BALTIMORE -- Here are my final thoughts from the Browns’ 14-6 loss against the Ravens Sunday at M&T Bank Stadium:
>>What's next at quarterback? Brandon Weeden's sprained thumb on his right (throwing) hand raises questions about what the Browns will do at the position for next Sunday's game at Minnesota. Jason Campbell, who finished the Baltimore game in Weeden's place, would figure to be the next man up as he was against the Ravens. And if that's the case, the impact of the change will be interesting. Campbell brings considerably more experience. His big, strong frame makes him the right physical fit for an offense that asks the quarterback to primarily stand tall in the pocket and look to make big throws. Although Campbell isn't exceptionally mobile, he can move around well enough to buy time. He also is likely to benefit greatly from the return of the Browns' best receiver, Josh Gordon, from a two-game suspension.
>>Rough day for Weeden. Beyond the thumb injury, it was a particularly long afternoon for the Browns' quarterback. He was sacked five times. He was penalized three times for delay of game, which apparently stemmed from communication problems that hampered plays being relayed to him from the sidelines. He threw a pass beyond the reach of a wide-open running back Chris Ogbonnaya along the sideline for what could very well have been a touchdown. He had passes repeatedly dropped by Greg Little. He misfired on other throws. Injury aside, it was the sort of day that lent itself to plenty of second-guessing about Weeden's performance and inability to get more production from the offense.
>>Wasted defensive masterpiece. The defense did its part to give the Browns a victory that was theirs with even a modest improvement in offensive production. Just as in last week's season-opener against Miami, this group did a good job of stopping the run, holding the Ravens to average of 2.8 yards per carry. The Browns' No. 1 defensive mission was to shut down Ray Rice, and it did (before he left the game with a hip injury early in the fourth quarter). The defense also avoided being shredded by big plays through the air, but Joe Flacco did a superb job of distributing the ball to nine different receivers and making just enough critical throws to lead the Ravens to victory.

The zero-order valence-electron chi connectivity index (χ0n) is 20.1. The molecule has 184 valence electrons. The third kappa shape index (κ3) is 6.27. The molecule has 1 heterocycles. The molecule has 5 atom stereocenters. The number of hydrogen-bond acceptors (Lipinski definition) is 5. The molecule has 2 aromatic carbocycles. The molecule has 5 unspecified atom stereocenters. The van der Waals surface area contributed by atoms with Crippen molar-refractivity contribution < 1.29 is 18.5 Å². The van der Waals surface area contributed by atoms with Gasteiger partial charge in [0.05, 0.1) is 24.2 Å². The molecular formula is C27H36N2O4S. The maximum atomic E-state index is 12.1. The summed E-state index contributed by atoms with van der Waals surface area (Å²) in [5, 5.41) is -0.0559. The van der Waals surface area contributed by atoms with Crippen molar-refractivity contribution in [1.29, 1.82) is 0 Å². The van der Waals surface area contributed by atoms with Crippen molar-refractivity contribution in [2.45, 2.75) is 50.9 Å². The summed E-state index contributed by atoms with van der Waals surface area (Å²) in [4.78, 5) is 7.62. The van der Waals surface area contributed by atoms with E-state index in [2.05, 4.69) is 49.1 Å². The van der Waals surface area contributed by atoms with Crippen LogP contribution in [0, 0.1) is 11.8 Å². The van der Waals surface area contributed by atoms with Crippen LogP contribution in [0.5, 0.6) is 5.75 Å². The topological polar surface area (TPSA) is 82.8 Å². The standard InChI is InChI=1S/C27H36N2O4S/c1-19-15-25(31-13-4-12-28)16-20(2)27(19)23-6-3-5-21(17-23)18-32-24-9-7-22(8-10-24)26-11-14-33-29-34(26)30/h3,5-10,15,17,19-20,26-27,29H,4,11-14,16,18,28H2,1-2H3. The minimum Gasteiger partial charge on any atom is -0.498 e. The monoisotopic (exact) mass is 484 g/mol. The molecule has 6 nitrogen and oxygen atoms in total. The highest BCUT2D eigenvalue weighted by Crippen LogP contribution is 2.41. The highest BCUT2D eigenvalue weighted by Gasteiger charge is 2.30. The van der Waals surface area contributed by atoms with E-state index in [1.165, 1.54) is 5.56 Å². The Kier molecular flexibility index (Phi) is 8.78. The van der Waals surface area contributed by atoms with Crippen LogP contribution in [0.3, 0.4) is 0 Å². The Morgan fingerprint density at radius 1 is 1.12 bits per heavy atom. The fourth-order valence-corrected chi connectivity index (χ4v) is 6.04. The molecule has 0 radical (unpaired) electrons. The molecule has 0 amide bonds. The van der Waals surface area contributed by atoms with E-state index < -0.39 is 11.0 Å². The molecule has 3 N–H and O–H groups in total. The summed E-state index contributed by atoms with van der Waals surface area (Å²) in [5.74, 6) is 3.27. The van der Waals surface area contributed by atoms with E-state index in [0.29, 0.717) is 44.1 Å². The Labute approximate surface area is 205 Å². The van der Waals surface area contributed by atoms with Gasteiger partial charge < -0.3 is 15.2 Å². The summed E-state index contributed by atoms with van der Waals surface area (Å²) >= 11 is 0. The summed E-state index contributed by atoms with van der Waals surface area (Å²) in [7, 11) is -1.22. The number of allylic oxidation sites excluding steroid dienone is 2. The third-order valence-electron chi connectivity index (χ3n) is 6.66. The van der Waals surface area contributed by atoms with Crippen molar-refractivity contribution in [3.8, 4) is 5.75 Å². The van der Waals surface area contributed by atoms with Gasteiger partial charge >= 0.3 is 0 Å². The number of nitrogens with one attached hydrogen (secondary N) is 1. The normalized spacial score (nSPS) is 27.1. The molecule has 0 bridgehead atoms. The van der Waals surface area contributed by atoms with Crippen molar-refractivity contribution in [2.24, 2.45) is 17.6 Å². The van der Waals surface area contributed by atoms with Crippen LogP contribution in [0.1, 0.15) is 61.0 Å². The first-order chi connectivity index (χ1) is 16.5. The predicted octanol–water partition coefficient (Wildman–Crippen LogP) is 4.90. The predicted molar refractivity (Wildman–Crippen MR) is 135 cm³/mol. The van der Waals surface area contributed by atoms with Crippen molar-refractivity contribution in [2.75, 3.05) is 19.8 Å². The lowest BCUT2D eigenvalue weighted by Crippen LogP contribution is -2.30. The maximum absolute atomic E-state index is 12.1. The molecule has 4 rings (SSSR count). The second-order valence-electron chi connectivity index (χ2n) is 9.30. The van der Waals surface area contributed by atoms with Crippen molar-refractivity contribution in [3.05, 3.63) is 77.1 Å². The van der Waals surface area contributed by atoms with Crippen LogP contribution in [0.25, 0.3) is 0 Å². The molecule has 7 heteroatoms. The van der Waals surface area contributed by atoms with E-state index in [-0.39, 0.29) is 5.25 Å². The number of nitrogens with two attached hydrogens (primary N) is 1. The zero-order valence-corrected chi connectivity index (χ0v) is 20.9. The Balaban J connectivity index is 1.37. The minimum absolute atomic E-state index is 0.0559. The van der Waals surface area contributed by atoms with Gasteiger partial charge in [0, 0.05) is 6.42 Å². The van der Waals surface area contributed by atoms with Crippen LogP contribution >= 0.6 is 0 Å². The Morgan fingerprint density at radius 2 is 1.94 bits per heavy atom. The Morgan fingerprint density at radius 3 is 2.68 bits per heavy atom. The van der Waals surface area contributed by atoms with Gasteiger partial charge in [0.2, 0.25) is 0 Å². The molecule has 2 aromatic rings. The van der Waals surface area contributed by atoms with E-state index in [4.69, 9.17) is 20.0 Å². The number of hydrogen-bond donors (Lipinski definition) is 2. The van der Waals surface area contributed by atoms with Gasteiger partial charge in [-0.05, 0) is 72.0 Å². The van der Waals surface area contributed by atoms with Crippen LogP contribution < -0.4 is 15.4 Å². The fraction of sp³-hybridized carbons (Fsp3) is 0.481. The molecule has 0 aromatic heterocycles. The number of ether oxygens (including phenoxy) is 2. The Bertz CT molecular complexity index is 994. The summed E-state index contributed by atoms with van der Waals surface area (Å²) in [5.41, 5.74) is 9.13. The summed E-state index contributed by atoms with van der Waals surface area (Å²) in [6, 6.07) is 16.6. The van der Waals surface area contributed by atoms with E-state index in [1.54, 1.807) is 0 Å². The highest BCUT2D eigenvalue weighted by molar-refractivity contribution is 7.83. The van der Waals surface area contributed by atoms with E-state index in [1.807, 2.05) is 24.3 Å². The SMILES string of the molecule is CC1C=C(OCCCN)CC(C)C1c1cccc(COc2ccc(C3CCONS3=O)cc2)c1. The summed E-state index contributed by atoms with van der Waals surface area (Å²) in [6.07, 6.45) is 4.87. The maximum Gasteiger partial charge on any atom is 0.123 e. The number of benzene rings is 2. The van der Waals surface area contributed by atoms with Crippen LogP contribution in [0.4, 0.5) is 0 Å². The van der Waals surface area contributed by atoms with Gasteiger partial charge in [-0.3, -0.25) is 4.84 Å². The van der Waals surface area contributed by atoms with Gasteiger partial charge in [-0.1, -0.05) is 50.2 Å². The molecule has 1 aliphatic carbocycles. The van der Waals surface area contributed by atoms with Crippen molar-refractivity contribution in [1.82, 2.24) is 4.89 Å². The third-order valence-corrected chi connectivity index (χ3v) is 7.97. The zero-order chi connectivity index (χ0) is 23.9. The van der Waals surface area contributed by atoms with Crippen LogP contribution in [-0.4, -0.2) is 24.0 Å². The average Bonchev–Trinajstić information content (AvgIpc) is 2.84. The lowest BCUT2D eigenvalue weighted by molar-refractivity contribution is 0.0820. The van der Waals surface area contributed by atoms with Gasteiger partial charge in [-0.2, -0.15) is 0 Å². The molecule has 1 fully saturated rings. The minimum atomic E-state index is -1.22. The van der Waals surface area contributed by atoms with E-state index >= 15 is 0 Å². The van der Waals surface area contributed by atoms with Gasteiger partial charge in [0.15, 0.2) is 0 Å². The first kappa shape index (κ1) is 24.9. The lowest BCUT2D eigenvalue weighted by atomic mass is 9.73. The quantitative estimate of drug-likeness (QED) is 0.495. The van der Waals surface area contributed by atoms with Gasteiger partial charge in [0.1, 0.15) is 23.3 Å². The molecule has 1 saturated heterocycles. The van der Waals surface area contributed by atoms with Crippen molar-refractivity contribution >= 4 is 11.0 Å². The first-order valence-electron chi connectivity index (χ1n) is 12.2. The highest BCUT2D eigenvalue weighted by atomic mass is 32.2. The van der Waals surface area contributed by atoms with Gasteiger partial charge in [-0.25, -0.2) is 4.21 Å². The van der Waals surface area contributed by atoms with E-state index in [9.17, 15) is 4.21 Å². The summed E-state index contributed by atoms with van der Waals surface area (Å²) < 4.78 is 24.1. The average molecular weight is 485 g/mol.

>>Barkevious Mingo debut/preview. After missing the season-opener while recovering from a bruised lung he suffered in the second game of the preseason, the rookie outside linebacker finally got his first chance to show why the Browns made him the sixth overall pick of the draft. On his very first snap at outside linebacker, he blew right past offensive tackle Bryant McKinney to sack Flacco. Mingo was a disruptive force on multiple occasions. He also did a nice job as a blocker on punt returns. Mingo showed no ill effects from the injury or being held out of conditioning work while recovering. In addition, he provided a preview of what opposing offenses can expect with his speed and dynamic athletic talent joining an already loaded front seven that includes Paul Kruger, Jabaal Sheard and dominant defensive lineman Desmond Bryant.
>>Slightly better offensive balance, but ... The Browns at least made an effort to have more of a balanced offense. Trent Richardson ran 18 times, which was five more than a week ago when the Browns threw it 40 more times than they ran it. This week, the disparity fell to 19, not counting two Weeden runs. But the Browns' rushing production was abysmal, with Richardson averaging a mere 3.2 yards per carry. Amazingly, it has taken Richardson 17 career games (counting 15 as a rookie last season) to crack 1,000 yards. When he bounces plays to the outside, he is able to make progress, such as on his long run of nine yards Sunday. However, Richardson struggles to find daylight inside.
>>Way too many penalties. The Browns have to become more discipline as a team. They were penalized five times for minus-33 yards. They drew three in the first half. They have to be smarter about how they go about their business. What’s troubling is that this was a trend that showed itself during the preseason.
>>Billy Cundiff makes a strong statement. Fans here weren't all that welcoming to Cundiff, who made the Pro Bowl when he was with the Ravens. They booed him as he lined up the first of his two field-goal attempts, from 21 yards. Cundiff made that kick, as well as a 51-yarder. But what was even more impressive was the two kickoffs he sent through the end zone for touchbacks. The Browns mostly wanted that when they signed Cundiff in order to help minimize the impact dangerous returners and the exposure of their kick-coverage units, which are loaded with younger players.
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